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Faculty Insights

Is It Time for 'The Talk?'

By Sherry Herwig

October 22, 2014

Family business-owning parents often struggle having “The Talk” with their children.
What is the correct age to have The Talk? How much should we tell them? What if they ask questions we’re not comfortable with?
Of course, the talk I am referring to is the family money talk, and for many it is as uncomfortable as the other talk.  Why is that?  Many parents worry that if children, or young adults know that the family has money, or that they will have any type of inheritance, they will have a sense of entitlement, lose motivation for getting an education, or encourage a wasteful, materialistic lifestyle.
Unfortunately, not talking about money at all, or only talking about money and neglecting the emotional and non-tangible aspects of having money, contributes to misunderstandings and a lack of preparedness to handle the future inheritance.
How children of any age think and feel about money is the result of many subtle and not so subtle clues from their parents or grandparents’ own attitudes, and it trickles down from generation to generation.
A financial discussion is most successful and valuable when it includes more than just dollar amounts and bank accounts.  It should include things like the family’s values, mission, goals, and traditions. In addition, personal development, community service, and ideas around philanthropy should also be shared.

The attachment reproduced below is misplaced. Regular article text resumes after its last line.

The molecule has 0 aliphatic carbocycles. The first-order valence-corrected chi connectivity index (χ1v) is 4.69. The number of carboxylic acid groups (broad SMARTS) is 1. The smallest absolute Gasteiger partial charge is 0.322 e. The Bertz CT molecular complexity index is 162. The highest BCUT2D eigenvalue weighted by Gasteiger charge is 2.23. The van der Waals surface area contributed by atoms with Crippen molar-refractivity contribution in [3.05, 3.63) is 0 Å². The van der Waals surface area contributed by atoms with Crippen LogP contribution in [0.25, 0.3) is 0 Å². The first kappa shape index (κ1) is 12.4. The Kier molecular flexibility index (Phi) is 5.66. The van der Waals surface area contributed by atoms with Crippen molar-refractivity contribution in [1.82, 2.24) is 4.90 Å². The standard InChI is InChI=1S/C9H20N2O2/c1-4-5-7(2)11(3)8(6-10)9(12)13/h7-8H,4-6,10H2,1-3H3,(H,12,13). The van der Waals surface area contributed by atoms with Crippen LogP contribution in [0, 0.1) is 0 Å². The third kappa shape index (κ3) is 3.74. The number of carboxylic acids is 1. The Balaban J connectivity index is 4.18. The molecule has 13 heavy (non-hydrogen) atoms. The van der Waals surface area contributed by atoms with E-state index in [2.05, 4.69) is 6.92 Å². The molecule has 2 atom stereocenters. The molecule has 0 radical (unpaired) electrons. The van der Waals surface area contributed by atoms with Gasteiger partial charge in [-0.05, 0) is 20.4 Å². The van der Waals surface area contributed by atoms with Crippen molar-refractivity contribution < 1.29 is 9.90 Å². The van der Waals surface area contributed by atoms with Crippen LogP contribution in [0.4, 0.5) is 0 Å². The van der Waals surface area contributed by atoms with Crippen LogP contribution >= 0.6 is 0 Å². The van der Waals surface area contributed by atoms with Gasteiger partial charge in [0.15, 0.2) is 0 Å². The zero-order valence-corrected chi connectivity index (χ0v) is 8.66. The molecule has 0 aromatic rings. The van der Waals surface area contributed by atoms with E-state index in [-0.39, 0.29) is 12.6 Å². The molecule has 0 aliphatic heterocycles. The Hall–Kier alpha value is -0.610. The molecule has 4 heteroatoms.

Lessons in saving, budgeting, and sharing money can begin at a young age in very basic terms.  From there, it should progress to a deeper level based more on the maturity level of the children rather than a set age.  Sharing the business and family financial matters is an important phase in succession planning and assessing the readiness of the company’s future leaders. What’s important is that financial values and ideals should be carefully thought out and planned in advance so they can be taught and nurtured well before they’re needed.
It’s a good idea to include the distribution of personal property, too, such as heirlooms and items of sentimental value.  This can be a great opportunity to share the stories behind these items and find out which items mean the most to which child.  Parents may learn as much as the children during these conversations.
Family meetings are a good forum for these discussions. Being open and honest with your children and explaining why you’re making the financial decisions that you are can help lessen conflict, soothe hurt feelings, and help avoid legal action down the road.
You wouldn’t willingly hand over the family car keys to your 16-year-old without driving lessons, so ask yourself, why would I hand over their inheritance without providing important financial lessons, or at the very least, having The Talk?